Abstract

http://ssrn.com/abstract=1099472
 


 



The Constitutional Ghetto


Robert L. Hayman Jr.


Widener University - School of Law

Nancy Levit


University of Missouri at Kansas City - School of Law


Wisconsin Law Review, Vol. 1993, p. 627, 1993

Abstract:     
The goal of this Article is to assess two Supreme Court desegregation decisions. It is our view that Board of Education v. Dowell and Freeman v. Pitts are, by almost every measure, seriously flawed decisions. The opinions of the Court rest on epistemic premises - reductionist views of race and racism, and an absurdly formalistic conception of equality - that are by turns either anachronistic, cramped and inauthentic, or demonstrably wrong. Worse, they promote a vision of American society - fragmented, hierarchical, and shamelessly individualistic - that is fundamentally inconsistent both with the egalitarian norms embodied in the Fourteenth Amendment and with the moral mandate that the Court once assumed on behalf of all Americans. And if our own jurisprudential leanings do not permit us to declare that these decisions are in error, they do not preclude us from insisting that Freeman and Dowell are, in human terms, utterly tragic. In the end, what Freeman and Dowell achieve may be nothing less than the virtual death of desegregation. The project is torn from its constitutional moorings; stripped of its history; isolated from its cultural contexts; and divorced, finally, from its moral underpinnings. What is left is an empty shell: a jurisprudence that is isolated, marginalized, and vacant. Consigned, perhaps, to irrelevance, the law of desegregation survives, for now, in a constitutional ghetto: an insular doctrinal realm where comprehension is impoverished and compassion subordinated. It is a place where human initiative seems futile, a place fast running out of hope.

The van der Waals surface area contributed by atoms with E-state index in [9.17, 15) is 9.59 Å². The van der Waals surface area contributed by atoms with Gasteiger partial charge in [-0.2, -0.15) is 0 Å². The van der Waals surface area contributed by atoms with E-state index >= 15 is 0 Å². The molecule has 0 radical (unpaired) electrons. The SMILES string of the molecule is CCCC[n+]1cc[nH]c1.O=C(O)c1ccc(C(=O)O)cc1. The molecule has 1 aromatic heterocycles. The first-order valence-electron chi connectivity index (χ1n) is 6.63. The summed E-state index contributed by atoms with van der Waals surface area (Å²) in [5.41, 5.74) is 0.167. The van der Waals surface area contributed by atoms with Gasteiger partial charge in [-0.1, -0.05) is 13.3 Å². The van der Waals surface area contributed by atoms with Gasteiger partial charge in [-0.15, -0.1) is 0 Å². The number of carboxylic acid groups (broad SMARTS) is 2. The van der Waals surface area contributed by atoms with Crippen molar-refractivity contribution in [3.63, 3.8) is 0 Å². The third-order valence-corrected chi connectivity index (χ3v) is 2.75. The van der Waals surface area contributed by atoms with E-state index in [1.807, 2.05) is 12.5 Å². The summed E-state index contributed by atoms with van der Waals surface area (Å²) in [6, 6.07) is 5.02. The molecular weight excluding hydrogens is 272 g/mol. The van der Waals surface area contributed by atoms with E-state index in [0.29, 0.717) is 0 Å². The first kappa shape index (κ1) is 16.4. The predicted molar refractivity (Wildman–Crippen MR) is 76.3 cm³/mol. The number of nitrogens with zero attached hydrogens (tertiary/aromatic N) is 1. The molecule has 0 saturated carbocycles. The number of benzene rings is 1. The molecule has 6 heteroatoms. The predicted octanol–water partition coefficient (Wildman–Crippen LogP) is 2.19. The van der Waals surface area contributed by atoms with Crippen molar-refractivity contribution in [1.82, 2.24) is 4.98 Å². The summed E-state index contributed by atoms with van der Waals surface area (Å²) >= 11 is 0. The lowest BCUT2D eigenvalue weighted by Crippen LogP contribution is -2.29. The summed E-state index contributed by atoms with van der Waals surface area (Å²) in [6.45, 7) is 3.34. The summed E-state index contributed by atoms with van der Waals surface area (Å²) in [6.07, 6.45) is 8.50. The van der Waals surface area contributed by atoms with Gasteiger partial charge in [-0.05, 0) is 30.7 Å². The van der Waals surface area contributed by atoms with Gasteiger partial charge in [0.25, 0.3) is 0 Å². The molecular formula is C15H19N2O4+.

Number of Pages in PDF File: 102

Keywords: Desegregation, Race, Racism, Racial, Equality, Inequality, Fourteenth Amendment, Equal Protection, Race neutrality, Segregation, Public schools, School system, School district, Constitutional law

JEL Classification: D63, H52, I21, I28, K31, K32, J15, J18, J71, K00

Accepted Paper Series





Download This Paper

Date posted: January 28, 2009  

Suggested Citation

Hayman, Robert L. and Levit, Nancy, The Constitutional Ghetto. Wisconsin Law Review, Vol. 1993, p. 627, 1993. Available at SSRN: http://ssrn.com/abstract=1099472

Contact Information

Robert L. Hayman Jr.
Widener University - School of Law ( email )
4601 Concord Pike
P.O. Box 7286
Wilmington, DE 19803-0474
United States
Nancy Levit (Contact Author)
University of Missouri at Kansas City - School of Law ( email )
5100 Rockhill Road
Kansas City, MO 64110-2499
United States
Feedback to SSRN


Paper statistics
Abstract Views: 557
Downloads: 31

© 2014 Social Science Electronic Publishing, Inc. All Rights Reserved.  FAQ   Terms of Use   Privacy Policy   Copyright   Contact Us
This page was processed by apollo1 in 0.329 seconds